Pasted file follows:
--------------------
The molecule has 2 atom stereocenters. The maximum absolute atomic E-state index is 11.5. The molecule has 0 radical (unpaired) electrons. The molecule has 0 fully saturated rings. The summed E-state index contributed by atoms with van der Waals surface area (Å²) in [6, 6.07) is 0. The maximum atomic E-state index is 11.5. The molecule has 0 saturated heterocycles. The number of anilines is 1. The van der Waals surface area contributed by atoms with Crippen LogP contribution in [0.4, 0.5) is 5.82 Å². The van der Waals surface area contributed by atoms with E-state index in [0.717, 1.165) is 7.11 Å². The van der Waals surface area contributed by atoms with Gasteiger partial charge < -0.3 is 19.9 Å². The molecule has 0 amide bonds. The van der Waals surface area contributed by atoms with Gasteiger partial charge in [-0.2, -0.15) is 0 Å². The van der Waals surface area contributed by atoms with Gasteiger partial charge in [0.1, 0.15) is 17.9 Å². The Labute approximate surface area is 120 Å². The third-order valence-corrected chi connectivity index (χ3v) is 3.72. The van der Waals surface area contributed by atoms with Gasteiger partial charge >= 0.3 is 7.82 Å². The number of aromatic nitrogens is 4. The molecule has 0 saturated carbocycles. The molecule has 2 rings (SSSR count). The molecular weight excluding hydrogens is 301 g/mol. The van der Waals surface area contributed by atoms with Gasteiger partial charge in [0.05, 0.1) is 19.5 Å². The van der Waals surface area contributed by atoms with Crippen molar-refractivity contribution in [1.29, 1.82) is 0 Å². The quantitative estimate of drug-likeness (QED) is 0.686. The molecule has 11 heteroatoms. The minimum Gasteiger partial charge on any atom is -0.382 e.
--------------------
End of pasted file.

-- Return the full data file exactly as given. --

The molecule has 2 atom stereocenters. The maximum absolute atomic E-state index is 11.5. The molecule has 0 radical (unpaired) electrons. The molecule has 0 fully saturated rings. The summed E-state index contributed by atoms with van der Waals surface area (Å²) in [6, 6.07) is 0. The maximum atomic E-state index is 11.5. The molecule has 0 saturated heterocycles. The number of anilines is 1. The van der Waals surface area contributed by atoms with Crippen LogP contribution in [0.4, 0.5) is 5.82 Å². The van der Waals surface area contributed by atoms with E-state index in [0.717, 1.165) is 7.11 Å². The van der Waals surface area contributed by atoms with Gasteiger partial charge < -0.3 is 19.9 Å². The molecule has 0 amide bonds. The van der Waals surface area contributed by atoms with Gasteiger partial charge in [-0.2, -0.15) is 0 Å². The van der Waals surface area contributed by atoms with Gasteiger partial charge in [0.1, 0.15) is 17.9 Å². The Labute approximate surface area is 120 Å². The third-order valence-corrected chi connectivity index (χ3v) is 3.72. The van der Waals surface area contributed by atoms with Gasteiger partial charge >= 0.3 is 7.82 Å². The number of aromatic nitrogens is 4. The molecule has 0 saturated carbocycles. The molecule has 2 rings (SSSR count). The molecular weight excluding hydrogens is 301 g/mol. The van der Waals surface area contributed by atoms with Gasteiger partial charge in [0.05, 0.1) is 19.5 Å². The van der Waals surface area contributed by atoms with Crippen molar-refractivity contribution in [1.29, 1.82) is 0 Å². The quantitative estimate of drug-likeness (QED) is 0.686. The molecule has 11 heteroatoms. The minimum Gasteiger partial charge on any atom is -0.382 e.